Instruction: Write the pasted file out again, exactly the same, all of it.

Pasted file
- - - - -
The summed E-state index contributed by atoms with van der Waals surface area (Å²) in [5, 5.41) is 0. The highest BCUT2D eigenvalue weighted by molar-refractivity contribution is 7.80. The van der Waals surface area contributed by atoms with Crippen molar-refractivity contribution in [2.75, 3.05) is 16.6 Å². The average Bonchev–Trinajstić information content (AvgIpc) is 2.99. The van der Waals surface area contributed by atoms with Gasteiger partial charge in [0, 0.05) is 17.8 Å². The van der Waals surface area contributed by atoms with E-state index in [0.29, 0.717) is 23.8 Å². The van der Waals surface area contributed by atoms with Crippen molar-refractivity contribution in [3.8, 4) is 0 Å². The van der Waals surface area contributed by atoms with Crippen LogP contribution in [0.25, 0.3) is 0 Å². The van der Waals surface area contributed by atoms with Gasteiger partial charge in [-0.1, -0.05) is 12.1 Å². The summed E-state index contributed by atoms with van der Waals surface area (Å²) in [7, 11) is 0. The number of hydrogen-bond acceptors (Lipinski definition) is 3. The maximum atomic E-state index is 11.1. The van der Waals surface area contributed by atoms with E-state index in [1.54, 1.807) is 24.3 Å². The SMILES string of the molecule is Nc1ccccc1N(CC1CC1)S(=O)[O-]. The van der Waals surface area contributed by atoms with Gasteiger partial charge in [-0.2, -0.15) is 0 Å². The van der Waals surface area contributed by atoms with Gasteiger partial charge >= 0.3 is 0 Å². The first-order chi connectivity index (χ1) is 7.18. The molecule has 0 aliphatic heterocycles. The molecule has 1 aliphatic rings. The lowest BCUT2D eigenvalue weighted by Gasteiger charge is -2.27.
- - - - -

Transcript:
The summed E-state index contributed by atoms with van der Waals surface area (Å²) in [5, 5.41) is 0. The highest BCUT2D eigenvalue weighted by molar-refractivity contribution is 7.80. The van der Waals surface area contributed by atoms with Crippen molar-refractivity contribution in [2.75, 3.05) is 16.6 Å². The average Bonchev–Trinajstić information content (AvgIpc) is 2.99. The van der Waals surface area contributed by atoms with Gasteiger partial charge in [0, 0.05) is 17.8 Å². The van der Waals surface area contributed by atoms with E-state index in [0.29, 0.717) is 23.8 Å². The van der Waals surface area contributed by atoms with Crippen molar-refractivity contribution in [3.8, 4) is 0 Å². The van der Waals surface area contributed by atoms with Crippen LogP contribution in [0.25, 0.3) is 0 Å². The van der Waals surface area contributed by atoms with Gasteiger partial charge in [-0.1, -0.05) is 12.1 Å². The summed E-state index contributed by atoms with van der Waals surface area (Å²) in [7, 11) is 0. The number of hydrogen-bond acceptors (Lipinski definition) is 3. The maximum atomic E-state index is 11.1. The van der Waals surface area contributed by atoms with E-state index in [1.54, 1.807) is 24.3 Å². The SMILES string of the molecule is Nc1ccccc1N(CC1CC1)S(=O)[O-]. The van der Waals surface area contributed by atoms with Gasteiger partial charge in [-0.2, -0.15) is 0 Å². The van der Waals surface area contributed by atoms with Gasteiger partial charge >= 0.3 is 0 Å². The first-order chi connectivity index (χ1) is 7.18. The molecule has 0 aliphatic heterocycles. The molecule has 1 aliphatic rings. The lowest BCUT2D eigenvalue weighted by Gasteiger charge is -2.27.